The story of David Vernon is a tragedy (TNT, 10-24). My heart goes out to his brother and to all those who loved David. But it is a tragedy, not a mistake by a caregiver or a criminal act. David Vernon was disabled. He needed, and received, assistance. But he also had something profoundly valuable: his autonomy.
Every time we allow a disabled person the autonomy to make their own decisions, we are allowing them to make poor decisions. We cannot, and should not, protect people, even people with disabilities, from making their own mistakes. We also don’t want to pay for the level of supervision and control that would have forced David to live in an institution. And we certainly shouldn’t have to pay for it through the court system.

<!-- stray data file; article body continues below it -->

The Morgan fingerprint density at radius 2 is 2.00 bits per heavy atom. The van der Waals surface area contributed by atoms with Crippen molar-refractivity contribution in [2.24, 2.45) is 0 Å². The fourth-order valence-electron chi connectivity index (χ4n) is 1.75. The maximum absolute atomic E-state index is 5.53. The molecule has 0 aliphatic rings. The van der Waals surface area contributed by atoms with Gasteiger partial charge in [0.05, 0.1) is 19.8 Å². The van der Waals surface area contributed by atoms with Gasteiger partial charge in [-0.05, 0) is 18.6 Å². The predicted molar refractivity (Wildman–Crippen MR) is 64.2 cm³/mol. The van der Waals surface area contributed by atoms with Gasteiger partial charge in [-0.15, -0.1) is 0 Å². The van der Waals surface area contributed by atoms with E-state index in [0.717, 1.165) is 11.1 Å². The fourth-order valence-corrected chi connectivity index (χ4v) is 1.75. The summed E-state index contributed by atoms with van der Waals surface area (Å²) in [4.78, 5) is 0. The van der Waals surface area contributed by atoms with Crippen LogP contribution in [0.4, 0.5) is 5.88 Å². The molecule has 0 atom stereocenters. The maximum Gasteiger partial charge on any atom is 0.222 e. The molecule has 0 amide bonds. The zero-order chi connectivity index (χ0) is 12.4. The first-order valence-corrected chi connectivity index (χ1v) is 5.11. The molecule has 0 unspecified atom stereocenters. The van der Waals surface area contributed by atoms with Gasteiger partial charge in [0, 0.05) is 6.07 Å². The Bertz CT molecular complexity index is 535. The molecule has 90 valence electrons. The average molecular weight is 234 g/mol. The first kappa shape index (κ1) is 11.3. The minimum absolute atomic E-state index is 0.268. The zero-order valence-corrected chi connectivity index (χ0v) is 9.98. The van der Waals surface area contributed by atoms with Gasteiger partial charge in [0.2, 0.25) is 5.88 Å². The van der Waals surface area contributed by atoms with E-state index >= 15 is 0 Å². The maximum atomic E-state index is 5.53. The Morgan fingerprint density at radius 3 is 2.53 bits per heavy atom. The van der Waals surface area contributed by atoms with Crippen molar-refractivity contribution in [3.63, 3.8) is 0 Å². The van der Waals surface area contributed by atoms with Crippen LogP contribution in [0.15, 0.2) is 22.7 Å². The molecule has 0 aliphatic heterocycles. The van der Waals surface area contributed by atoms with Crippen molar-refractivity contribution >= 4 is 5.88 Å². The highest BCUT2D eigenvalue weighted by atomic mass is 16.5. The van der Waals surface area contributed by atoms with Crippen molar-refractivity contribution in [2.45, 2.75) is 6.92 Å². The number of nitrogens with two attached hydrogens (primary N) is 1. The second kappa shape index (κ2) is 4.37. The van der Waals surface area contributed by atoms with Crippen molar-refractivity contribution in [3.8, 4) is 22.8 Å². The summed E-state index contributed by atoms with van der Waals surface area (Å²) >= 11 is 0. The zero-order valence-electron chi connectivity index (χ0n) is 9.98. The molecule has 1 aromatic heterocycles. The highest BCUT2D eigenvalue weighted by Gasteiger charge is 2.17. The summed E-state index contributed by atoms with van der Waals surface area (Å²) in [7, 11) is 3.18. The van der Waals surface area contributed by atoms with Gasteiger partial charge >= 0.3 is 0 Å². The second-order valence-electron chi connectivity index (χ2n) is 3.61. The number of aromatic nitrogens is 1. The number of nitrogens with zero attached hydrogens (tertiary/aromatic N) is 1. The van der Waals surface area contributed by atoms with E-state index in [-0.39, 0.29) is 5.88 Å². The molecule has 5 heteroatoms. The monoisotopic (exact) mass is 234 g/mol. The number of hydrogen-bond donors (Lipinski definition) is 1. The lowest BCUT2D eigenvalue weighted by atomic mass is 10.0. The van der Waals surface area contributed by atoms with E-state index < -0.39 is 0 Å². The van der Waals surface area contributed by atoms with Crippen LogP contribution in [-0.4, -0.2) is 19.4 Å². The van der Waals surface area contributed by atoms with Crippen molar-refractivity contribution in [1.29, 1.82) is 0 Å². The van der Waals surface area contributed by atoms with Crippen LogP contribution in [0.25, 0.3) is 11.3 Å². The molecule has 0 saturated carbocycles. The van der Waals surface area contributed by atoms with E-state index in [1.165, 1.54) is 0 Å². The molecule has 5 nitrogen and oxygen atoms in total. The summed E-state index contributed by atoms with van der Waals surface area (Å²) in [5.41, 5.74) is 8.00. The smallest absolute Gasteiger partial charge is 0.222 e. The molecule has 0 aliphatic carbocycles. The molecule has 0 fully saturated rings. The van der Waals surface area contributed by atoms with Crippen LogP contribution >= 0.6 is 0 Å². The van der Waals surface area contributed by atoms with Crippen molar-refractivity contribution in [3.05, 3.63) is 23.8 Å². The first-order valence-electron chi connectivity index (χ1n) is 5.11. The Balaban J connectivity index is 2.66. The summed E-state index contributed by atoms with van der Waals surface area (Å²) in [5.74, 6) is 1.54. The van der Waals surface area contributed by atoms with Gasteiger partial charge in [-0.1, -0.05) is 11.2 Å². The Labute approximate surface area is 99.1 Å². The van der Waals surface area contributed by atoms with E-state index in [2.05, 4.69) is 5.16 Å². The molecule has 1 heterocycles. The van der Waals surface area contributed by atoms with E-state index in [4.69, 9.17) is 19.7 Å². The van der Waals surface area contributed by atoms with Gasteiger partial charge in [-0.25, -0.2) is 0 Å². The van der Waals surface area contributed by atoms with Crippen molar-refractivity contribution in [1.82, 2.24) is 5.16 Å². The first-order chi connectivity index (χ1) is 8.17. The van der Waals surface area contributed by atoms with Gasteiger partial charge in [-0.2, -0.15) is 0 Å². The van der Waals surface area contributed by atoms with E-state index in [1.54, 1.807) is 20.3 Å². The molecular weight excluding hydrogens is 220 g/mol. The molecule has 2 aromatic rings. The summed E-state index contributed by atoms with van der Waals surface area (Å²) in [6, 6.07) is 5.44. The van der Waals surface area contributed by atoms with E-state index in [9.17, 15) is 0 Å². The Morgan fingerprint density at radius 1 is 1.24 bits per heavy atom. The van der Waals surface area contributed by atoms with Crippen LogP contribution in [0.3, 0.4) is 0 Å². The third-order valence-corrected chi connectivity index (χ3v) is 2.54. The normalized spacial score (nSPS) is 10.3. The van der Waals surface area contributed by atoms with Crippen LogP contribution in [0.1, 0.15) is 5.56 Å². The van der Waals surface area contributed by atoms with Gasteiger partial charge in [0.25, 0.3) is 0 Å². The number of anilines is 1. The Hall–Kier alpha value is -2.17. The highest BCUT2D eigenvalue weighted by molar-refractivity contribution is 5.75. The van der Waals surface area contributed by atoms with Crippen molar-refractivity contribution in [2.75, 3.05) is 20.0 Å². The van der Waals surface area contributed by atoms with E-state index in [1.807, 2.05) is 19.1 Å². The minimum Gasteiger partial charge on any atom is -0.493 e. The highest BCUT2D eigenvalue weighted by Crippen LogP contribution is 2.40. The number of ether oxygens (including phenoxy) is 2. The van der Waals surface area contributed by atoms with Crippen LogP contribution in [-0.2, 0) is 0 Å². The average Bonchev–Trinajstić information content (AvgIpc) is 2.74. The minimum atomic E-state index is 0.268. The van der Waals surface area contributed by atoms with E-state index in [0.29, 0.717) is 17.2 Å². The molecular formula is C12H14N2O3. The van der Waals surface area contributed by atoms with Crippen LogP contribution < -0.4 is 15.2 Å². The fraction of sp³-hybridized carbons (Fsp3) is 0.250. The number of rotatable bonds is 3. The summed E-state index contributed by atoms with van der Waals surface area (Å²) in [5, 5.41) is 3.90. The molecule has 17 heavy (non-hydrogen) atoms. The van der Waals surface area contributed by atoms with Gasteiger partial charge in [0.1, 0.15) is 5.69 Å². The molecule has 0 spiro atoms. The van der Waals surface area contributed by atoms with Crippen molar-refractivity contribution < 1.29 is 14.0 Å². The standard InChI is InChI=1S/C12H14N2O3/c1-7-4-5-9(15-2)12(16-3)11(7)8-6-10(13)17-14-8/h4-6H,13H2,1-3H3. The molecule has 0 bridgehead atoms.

David had his own room. His privacy. We understand he did not like the fan. Are we to force it on him? Who of us would have predicted this accident?
I did not know David, but I know many like him. Those who knew him surely loved him, and are devastated by what has happened. However, we should not expect the state to monitor and control every aspect of David’s life, in order to prevent this and every other conceivable tragedy that might occur. This is not a good use of our limited resources. More importantly, it would also necessarily restrict David’s autonomy, his freedom, to do what he wanted. That freedom is priceless.